Family Interventions for Youth Experiencing or At Risk of Homelessness

Urban Institute and Child Trends, July 2016 

 ESSA and Homeless Youth

The National Association of School Boards, August 2016

 

Resources for Young Parents & Children Experiencing Homelessness

Youth.gov, August 2016 

 

Hidden in Plain Sight

GradNation, June 2016

 

YBYK-1
YBYK-All copy

 

 

 

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LIKE our YBYK Facebook page 

YBYK logo designed by Mary Parks

Traditionally, babies and children of homeless families are either ignored or people are just not aware that they even exist.

What if babies and children (kids) were celebrated? Positive attention would likely yield positive results.

Aside from the fact that millions of babies and kids go unacknowledged by homeless counts, many parents can’t get the help they need to better care for their little ones. Like diapers. Or backpacks for school-aged kids. Kids suffer for something they have nothing to do with, and we all suffer the cost of their deprivation.


Now Available!

The Charlie Book: 60 Ways To Help Homeless Kids


New HEAR US 

Yay Babies! Yay Kids! Posters

Visit the HEAR US E-Store

YBYK2YBYK creates an energized, positive awareness of these young homeless babies, toddlers, children and youth and provide new ways to increase resources for them and their families while encouraging better care of these little ones during their period of homelessness.

Watch the new 2-min Yay Babies! video. Then share it! 

HEAR US YouTube page has a collection of short Yay Babies videos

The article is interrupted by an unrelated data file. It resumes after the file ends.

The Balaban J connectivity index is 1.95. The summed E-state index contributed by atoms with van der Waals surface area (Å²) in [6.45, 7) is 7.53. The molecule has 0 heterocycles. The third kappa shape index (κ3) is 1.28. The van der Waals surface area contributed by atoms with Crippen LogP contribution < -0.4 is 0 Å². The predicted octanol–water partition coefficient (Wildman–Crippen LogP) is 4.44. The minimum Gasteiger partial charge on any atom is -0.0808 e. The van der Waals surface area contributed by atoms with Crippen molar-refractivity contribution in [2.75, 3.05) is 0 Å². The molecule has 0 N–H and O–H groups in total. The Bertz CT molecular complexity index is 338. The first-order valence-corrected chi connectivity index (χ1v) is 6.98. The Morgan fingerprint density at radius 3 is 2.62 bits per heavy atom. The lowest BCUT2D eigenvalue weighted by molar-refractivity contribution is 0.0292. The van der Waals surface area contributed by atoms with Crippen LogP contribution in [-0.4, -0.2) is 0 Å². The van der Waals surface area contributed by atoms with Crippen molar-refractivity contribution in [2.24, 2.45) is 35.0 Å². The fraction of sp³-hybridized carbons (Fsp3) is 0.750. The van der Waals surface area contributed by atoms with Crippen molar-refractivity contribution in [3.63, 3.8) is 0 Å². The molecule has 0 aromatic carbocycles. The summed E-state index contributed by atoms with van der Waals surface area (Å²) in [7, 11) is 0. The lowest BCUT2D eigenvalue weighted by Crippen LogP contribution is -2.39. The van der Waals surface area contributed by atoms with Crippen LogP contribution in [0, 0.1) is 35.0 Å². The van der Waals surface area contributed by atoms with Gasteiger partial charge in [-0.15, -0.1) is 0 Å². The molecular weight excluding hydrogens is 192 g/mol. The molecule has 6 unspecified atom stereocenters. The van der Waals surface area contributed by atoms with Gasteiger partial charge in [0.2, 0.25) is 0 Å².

Yay Babies! was an effort by Professor Staci Perlman to create positive energy around babies in homeless situations. Tragically, during the summer of 2015, Staci was diagnosed with cancer and died in August 2015.

HEAR US is creating Yay Babies! Yay Kids! to both honor Staci’s memory and to help young homeless babies, children and youth, the mission of HEAR US since 2005.

 DDN1.Staci-croppedStaci Perlman (center) with Joe Willard (People's Emergency Center, Philadelphia) and Diane Nilan.

REPORTS and More:

 Other YBYK resources

baby feet

Who:

  • Babies, toddlers, children and youth and the shelters/programs that serve them
  • HEAR US
  • Various groups across the country, (now stirring in Philly)
  • National groups concerned with babies and kids 
  • Local organizations, faith communities, service clubs, scout troops, etc.  
  • University professors, students and more…

 


HEAR US is a one-woman nonprofit national organization that depends on donations to keep doing projects like this. 

We're frugal. Your donation will be greatly appreciated!

 donate now narrow

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What:

  • Devise activities to involve others in YBYK, from local level to Congress.
  • Focus on positive—thus “yay”—an attention getter from the get-go!
  • Encourage shelters to improve care of these little ones while helping them with specific needs—essential items like diapers, school supplies, etc.
  • Inspire local communities to get involved, diaper collections, advocacy, etc.
  • Create short HEAR US videos useful on social media to call attention to homelessness.

  


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Why:

  • Homeless babies, toddlers, children and youth have long been neglected. Creating a positive-focus to their value creates energy and momentum around their needs. 
  • YBYK helps local shelters and programs serving babies, toddlers, children and youth by encouraging donations of items needed by families.
  • YBYK gives local faith communities, service clubs, scout troops simple activities to get involved with helping homeless families.
  • YBYK inspires research projects and will offer ways colleges, universities can help.
  • YBYK  inspires and guides shelters and service providers to improve their level of care for these little ones.